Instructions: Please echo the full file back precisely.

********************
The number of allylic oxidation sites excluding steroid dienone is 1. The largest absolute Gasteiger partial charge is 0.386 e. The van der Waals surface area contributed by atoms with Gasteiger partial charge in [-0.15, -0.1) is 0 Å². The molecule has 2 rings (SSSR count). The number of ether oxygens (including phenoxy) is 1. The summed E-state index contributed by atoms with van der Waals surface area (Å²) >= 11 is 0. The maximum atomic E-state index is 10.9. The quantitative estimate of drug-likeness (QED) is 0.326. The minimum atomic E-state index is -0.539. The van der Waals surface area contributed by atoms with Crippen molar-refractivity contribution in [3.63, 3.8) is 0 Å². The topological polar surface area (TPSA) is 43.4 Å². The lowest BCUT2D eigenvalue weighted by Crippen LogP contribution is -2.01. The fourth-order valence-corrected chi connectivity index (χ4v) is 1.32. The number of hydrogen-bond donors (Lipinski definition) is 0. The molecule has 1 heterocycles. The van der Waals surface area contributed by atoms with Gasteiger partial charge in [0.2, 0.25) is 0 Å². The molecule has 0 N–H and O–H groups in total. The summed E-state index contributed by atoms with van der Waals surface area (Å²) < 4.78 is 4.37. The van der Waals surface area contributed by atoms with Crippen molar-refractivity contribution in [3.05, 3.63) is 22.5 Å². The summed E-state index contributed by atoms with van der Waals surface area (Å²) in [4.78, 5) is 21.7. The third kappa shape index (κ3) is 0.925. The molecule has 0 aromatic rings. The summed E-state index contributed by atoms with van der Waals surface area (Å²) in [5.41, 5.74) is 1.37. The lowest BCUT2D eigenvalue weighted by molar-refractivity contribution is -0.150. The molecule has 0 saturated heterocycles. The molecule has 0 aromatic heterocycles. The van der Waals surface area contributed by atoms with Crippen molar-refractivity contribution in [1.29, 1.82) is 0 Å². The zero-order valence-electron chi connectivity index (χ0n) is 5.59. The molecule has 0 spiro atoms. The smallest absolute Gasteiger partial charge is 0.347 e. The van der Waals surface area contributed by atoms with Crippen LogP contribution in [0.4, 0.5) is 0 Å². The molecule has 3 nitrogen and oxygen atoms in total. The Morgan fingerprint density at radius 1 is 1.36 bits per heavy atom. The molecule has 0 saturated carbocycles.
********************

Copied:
The number of allylic oxidation sites excluding steroid dienone is 1. The largest absolute Gasteiger partial charge is 0.386 e. The van der Waals surface area contributed by atoms with Gasteiger partial charge in [-0.15, -0.1) is 0 Å². The molecule has 2 rings (SSSR count). The number of ether oxygens (including phenoxy) is 1. The summed E-state index contributed by atoms with van der Waals surface area (Å²) >= 11 is 0. The maximum atomic E-state index is 10.9. The quantitative estimate of drug-likeness (QED) is 0.326. The minimum atomic E-state index is -0.539. The van der Waals surface area contributed by atoms with Crippen molar-refractivity contribution in [3.63, 3.8) is 0 Å². The topological polar surface area (TPSA) is 43.4 Å². The lowest BCUT2D eigenvalue weighted by Crippen LogP contribution is -2.01. The fourth-order valence-corrected chi connectivity index (χ4v) is 1.32. The number of hydrogen-bond donors (Lipinski definition) is 0. The molecule has 1 heterocycles. The van der Waals surface area contributed by atoms with Gasteiger partial charge in [0.2, 0.25) is 0 Å². The molecule has 0 N–H and O–H groups in total. The summed E-state index contributed by atoms with van der Waals surface area (Å²) < 4.78 is 4.37. The van der Waals surface area contributed by atoms with Crippen molar-refractivity contribution in [3.05, 3.63) is 22.5 Å². The summed E-state index contributed by atoms with van der Waals surface area (Å²) in [4.78, 5) is 21.7. The third kappa shape index (κ3) is 0.925. The molecule has 0 aromatic rings. The summed E-state index contributed by atoms with van der Waals surface area (Å²) in [5.41, 5.74) is 1.37. The lowest BCUT2D eigenvalue weighted by molar-refractivity contribution is -0.150. The molecule has 0 saturated heterocycles. The molecule has 0 aromatic heterocycles. The van der Waals surface area contributed by atoms with Crippen molar-refractivity contribution in [1.29, 1.82) is 0 Å². The zero-order valence-electron chi connectivity index (χ0n) is 5.59. The molecule has 0 spiro atoms. The smallest absolute Gasteiger partial charge is 0.347 e. The van der Waals surface area contributed by atoms with Crippen LogP contribution in [0.4, 0.5) is 0 Å². The molecule has 3 nitrogen and oxygen atoms in total. The Morgan fingerprint density at radius 1 is 1.36 bits per heavy atom. The molecule has 0 saturated carbocycles.